Friday, 27 November 2015

Quick and Dirty: Powered by the Dramapocalypse

HILLFOLK made quite a splash a couple of years ago, winning multiple awards and introducing a lot of gamers to the idea of drama-centric gaming. At our table, we played a series powered by HILLFOLK's Dramasystem, "Southern Rock Opera". We found that there were a lot of things that we liked about Dramasystem, but a lot of things we weren't satisfied with too. It felt a lot like a promising first edition of a game that could really be made to shine in further iterations.

Wednesday, 25 November 2015

Begin the Beguine

The title has very little to do with what follows, other than the word "begin", but what the hell. Here's some beautiful music for you. Thank you, Ella.

An average game for our group these days lasts about 10-12 sessions, sometimes a little more or a little less, not including initial game creation steps or meetings to "check in" or re-set somewhere in the middle. Since our group meets bi-weekly, that means an average game runs about 5-6 months. If you really want to get technical, with an average session length of 3-4 hours, that's an average of between 30-40 hours of play. Nothing like the marathon games we played when I was in university, with sessions that could go 6 or 8 hours, or occasionally all night, and campaign lengths that stretched over multiple years.

Friday, 20 November 2015


On Wednesday night, we played a long-delayed session of a new game I'm running: SHADOWRUN: THE FORKS. It's a once-a-month game with a group that isn't our usual players, a conscious attempt on my part to change up the dynamics and play games a little differently. It's a small group, which tends to lend itself well toward intimate play, and the players (GM excepted, of course) are all women. Women I know pretty well, but still. Different from the usual dynamics, which have tended toward gender parity for at least half the games I've played for the past few years.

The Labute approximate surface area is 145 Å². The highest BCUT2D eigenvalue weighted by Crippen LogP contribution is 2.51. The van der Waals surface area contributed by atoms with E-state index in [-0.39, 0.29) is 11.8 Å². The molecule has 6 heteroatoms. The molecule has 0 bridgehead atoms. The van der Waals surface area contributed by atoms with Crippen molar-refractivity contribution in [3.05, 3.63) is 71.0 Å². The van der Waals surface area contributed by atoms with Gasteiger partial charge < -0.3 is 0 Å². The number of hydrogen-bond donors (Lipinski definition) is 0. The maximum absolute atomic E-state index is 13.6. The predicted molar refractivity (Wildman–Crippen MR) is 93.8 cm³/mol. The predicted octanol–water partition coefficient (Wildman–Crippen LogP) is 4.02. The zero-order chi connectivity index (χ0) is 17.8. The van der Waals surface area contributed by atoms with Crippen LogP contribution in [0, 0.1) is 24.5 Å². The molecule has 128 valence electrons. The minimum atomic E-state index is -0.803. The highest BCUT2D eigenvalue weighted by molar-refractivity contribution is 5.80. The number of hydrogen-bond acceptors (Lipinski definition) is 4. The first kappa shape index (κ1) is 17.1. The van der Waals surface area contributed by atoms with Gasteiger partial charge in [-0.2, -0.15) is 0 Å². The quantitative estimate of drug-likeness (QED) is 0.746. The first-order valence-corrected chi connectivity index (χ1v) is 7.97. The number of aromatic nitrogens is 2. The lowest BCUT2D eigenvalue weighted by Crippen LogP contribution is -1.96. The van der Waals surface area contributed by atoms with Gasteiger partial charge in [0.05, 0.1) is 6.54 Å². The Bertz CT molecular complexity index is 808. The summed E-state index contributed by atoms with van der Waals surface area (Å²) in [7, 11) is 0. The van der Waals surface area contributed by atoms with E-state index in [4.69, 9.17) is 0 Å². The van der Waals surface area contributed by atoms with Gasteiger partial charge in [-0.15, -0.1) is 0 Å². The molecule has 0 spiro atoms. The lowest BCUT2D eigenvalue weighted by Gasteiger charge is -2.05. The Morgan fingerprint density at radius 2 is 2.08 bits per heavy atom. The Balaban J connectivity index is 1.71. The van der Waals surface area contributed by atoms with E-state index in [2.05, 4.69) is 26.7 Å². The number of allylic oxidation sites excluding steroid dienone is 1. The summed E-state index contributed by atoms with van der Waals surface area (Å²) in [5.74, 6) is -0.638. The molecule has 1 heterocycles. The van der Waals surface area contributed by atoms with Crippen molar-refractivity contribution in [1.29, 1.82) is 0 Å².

Monday, 16 November 2015


Anyone who knows me or has been reading this blog for any amount of time knows I'm a sucker for superheroes. I have an embarrassing amount of comic books, and also an embarrassing amount of superhero roleplaying games. Old, new, flashy, gritty. I like them all, for various reasons.

A few years ago, Steve Kenson - a name that should be familiar to superhero gamers everywhere, as he created the superintelligent mechagorilla of modern superhero RPGs, MUTANTS & MASTERMINDS - released a thin volume called ICONS. This non-M&M game was meant to be lighter on the rules and big on old-school action, with random powers generation just like in VILLAINS & VIGILANTES, back in the day. A "pick up and play" game, something that you could dive into quickly and have a superhero adventure that would leave a big grin on your face.

That's for me, I said, plunking down my money so fast it may have bounced off the Flash's head.

Check out that sweet Dan Houser artwork. You're grinning already, aren't you?

Friday, 13 November 2015

The Bucket List 2015 (Part Five)

Let's wrap it up with a game idea that's a shout-out to one of our formative HTHD games. My friend Rob was the one who introduced us to PRIMETIME ADVENTURES, a game we've gotten a lot of play out of over the years despite some issues with it (which I won't get into here). He ran us through a series called T.H.E.M. -- a game about super-villains who were more heroic than the ostensible heroes of the setting. I think his intention was for something a little darker, but our tastes ran more toward protagonists who were rebels fighting The Man than straight-up bad guys doing bad things for bad reasons. I think I've got a really dark character in me waiting for the right game, but I wasn't quite there yet.